Riches in the Arabian Desert

TIMES STAFF WRITER; Sipchen is a writer for the Times' Life & Style section

THE ROAD TO UBAR --Searching for the Atlantis of the Sands by Nicholas Clapp (Houghton Mifflin, $24, hardback).

Sometimes work drains the joy from travel; sometimes it adds focus and injects a trip with joyful purpose. Documentary filmmaker Nicholas Clapp already had a career that made travel purposeful. This book joyfully describes what happens when work and travel fuse into a bona fide mission: in this case, finding the lost, maybe mythical, Arabian city of Ubar.

Clapp’s quest starts with ancient texts and maps, then rockets him to NASA, where he talks a couple of scientists into using the space shuttle Challenger to shoot radar images of the desert. Then he rounds up archeologists, adventurers and others and heads for the forbidden sands.

There’s no wondering how Clapp pulled all this off. His contagious enthusiasm blazes through his prose.


He’s also a masterful storyteller, able to maintain dramatic tension through business that might easily bog down in esoterica and complexities. But, then, this tale’s roots are in the oral poetic traditions of the dunes.


ROCK & ROLL TRAVELER: Great Britain and Ireland by Ed Glinert and Tim Perry (Fodor’s Travel Publications, $19 paper).

I can see it now: a grandpa, a mother and her 14-year-old daughter squabble over this book outside a London Tube station.

Gramps: “Come oooooon! I wanna go to Acton County Grammar School” (where in 1958, this book says, the soon-to-be Who’s Pete Townshend and John Entwistle formed a jazz band called the Confederates).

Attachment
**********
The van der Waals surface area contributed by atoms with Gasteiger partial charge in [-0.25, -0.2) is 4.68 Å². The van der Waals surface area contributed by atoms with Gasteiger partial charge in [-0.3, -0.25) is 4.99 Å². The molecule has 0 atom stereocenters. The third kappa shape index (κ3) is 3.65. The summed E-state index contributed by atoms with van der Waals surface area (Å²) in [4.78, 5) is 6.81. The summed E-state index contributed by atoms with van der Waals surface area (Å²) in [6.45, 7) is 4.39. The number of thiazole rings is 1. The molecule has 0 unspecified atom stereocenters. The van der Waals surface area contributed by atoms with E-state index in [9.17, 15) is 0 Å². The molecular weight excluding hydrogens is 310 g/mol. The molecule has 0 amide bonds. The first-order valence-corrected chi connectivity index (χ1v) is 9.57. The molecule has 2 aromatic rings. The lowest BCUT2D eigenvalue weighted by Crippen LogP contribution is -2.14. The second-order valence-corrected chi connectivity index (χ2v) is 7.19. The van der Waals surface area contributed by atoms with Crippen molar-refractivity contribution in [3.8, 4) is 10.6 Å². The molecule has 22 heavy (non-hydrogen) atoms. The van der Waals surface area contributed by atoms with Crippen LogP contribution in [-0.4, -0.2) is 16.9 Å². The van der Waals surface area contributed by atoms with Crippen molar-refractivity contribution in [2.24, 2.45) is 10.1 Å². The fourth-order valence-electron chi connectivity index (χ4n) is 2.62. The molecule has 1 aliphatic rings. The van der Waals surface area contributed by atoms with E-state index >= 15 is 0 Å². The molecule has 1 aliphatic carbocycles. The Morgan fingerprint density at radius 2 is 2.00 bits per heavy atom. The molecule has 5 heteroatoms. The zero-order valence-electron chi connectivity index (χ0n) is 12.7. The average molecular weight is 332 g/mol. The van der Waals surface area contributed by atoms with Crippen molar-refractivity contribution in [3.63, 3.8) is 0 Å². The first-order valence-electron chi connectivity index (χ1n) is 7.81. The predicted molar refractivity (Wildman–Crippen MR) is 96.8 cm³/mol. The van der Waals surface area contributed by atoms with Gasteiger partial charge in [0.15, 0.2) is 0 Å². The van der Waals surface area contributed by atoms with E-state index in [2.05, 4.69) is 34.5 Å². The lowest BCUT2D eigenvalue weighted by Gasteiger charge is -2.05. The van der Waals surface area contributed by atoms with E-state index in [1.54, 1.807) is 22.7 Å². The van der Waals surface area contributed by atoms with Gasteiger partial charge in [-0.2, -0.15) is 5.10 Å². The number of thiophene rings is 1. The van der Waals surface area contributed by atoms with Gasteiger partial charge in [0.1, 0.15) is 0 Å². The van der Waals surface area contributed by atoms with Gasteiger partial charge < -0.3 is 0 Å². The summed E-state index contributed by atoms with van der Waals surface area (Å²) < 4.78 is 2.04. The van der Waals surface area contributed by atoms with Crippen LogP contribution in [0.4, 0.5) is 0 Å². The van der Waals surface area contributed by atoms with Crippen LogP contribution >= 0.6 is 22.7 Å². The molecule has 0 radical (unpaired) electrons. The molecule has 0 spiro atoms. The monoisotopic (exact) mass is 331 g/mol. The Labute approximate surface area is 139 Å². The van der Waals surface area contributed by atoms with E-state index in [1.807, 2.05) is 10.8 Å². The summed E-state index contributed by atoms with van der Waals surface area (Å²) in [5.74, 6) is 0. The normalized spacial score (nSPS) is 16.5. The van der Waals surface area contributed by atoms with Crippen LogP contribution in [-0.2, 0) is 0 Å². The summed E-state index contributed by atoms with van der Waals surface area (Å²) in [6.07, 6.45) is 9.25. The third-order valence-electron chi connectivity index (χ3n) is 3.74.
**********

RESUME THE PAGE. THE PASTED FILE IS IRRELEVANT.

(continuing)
Mom: “No! We’re going to the 100 Club” (where in 1976 the Sex Pistols played to a crowd of 50).

Kid: “Grow up already! Let’s check out Stratford-Upon-Avon” (where, among other culturally noteworthy events, Alanis Morissette, Foo Fighters, Terror-vision and the Chemical Brothers played at the 1996 Phoenix festival).

Yes, rock ‘n’ roll now spans several generations, and yes, these authors are sufficiently obsessive that their guide rivals a Joycean’s addiction to annotated geographical minutiae. Cover a fraction of the turf this book explores, and you’ll feel as if you’ve spent a week in a Clash mosh pit.

Quick trips:

SNOWSHOEING: A Trailside Guide by Larry Olmstead (W.W. Norton and Co. $17.95, paper). Color pictures. Good tips. Cool gear. Plastic cover. If you got two copies you could strap ‘em to your feet and have everything you need for a spirited tromp through the white stuff.

THE COMPLETE GUIDE TO THE NATIONAL PARK LODGES by David L. Scott and Kay W. Scott (The Globe Pequot Press, $16.95 paper). National Park aficionados probably know the Grand Canyon’s El Tovar, Death Valley’s Furnace Creek Inn and Yosemite’s Ahwahnee. Here are details on those and dozens of others.

A WALK ACROSS ENGLAND by Richard Long (Thames and Hudson, $29.95 paper). Artist Richard Long walked across the south of England. A few words and 130 color photographs show what Long saw. He saw a lot.

Sipchen is a writer for the Times’ Life & Style section. Books to Go appears the second and fourth week of every month.